“Unsurprisingly, as our time spent online increases so does the level of cybercrime. Globally, the last 12 months have witnessed the largest ever number of cybercrimes recorded. About 556 million people became victims while more than 230 million of their identities were illegally and damagingly exposed. Somewhat more surprisingly, even though the UK is a particularly attractive target for criminals because of its relatively advanced mobile and Internet infrastructure, the public still harbours a significant degree of complacency, falsely believing that cybercrime is an issue mainly businesses have to deal with.
“Off the shelf security software sales are buoyant, PIN and password management has improved, and more people take the time to schedule data back-ups these days but the everyday use of encrypted communications in the fight against cybercrime is yet to generate as much momentum as you might have thought.”
Put simply, encrypting your communications is a way to secure the digital data being communicated between devices and a method of authenticating both the sender and receiver of that data. Several popular online applications already utilise encryption for email messages, video-telephony and instant messaging, with WhatsApp recently announcing a major security upgrade to its network. Developers at major technology brands such as Facebook, Snapchat, Twitter and Google are all believed to be working on new encrypted email and instant messaging projects too.
Green continues: “Myntex implements PGP for BlackBerry according to the highest cryptographic standards using the most advanced mathematical processes available. As computing power increases, the algorithms for PGP’s key strength are increased to match so that your PGP solution remains secure well into the future. Since its invention in 1991, PGP has become the de facto standard in email encryption and the mainstay of encryption technology for BlackBerrys – widely regarded as the most secure smartphones on the market. It is a tried and tested protocol for encrypting and authenticating data.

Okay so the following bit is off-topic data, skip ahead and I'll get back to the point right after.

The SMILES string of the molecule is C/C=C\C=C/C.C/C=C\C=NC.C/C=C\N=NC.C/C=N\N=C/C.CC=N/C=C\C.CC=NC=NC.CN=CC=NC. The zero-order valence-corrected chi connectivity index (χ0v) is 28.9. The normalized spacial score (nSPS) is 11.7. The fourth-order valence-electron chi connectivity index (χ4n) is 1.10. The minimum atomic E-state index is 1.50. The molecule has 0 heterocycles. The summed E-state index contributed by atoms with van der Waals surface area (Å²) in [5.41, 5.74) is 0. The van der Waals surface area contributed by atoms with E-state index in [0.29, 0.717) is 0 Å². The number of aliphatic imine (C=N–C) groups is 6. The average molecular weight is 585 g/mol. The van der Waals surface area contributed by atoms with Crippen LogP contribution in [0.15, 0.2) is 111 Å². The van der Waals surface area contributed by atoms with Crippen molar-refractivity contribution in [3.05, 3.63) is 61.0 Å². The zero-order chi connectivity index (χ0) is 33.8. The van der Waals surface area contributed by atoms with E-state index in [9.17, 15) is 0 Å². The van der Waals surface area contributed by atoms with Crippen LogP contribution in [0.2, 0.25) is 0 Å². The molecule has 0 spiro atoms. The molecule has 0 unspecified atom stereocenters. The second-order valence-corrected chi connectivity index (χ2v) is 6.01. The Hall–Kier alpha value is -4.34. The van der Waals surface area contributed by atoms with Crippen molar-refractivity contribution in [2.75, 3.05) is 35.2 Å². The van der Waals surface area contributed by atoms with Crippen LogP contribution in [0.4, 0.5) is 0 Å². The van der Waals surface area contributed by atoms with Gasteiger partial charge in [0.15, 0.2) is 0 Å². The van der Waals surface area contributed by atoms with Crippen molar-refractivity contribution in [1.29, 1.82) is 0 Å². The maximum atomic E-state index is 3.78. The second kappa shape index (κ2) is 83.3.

“It works independently of other security software loaded onto or built into your smartphone and allows you to send email messages that only the intended recipient can read. Users can also authenticate their identity when sending secure messages, so the recipient can guarantee the message wasn’t sent by an imposter. Of course, it can’t prevent the most determined and expert of cybercriminals from intercepting an email message, but since messages are encrypted it can render the content unreadable and useless. Even for Myntex – there are no backdoors!”
Green concludes: “We communicate banking details, medical information, travel plans, tax codes, even gossip through emails, texts, instant messages and phone calls every day but few of us consider what would be compromised if that data was stolen, altered, diverted or exposed. Having nothing to hide is not the same as having nothing to lose. Postal mail is sent in envelopes, to protect it from prying eyes and prevent anyone from reading it. PGP encryption, though more complex, serves exactly the same purpose.
“Cybercrime is now more profitable than the global trade in cocaine, heroin and marijuana combined, and more and more criminals are exploiting the vulnerabilities of digital communications to commit a range of crimes that cause significant losses to victims, be they financial or otherwise.
“Criminals will continue to deploy ever more sophisticated attacks against us so, in my opinion, it’s inevitable that a growing number of people will take proactive steps to protect themselves and that encrypted communications will play an increasingly vital role in all of our lives in future.”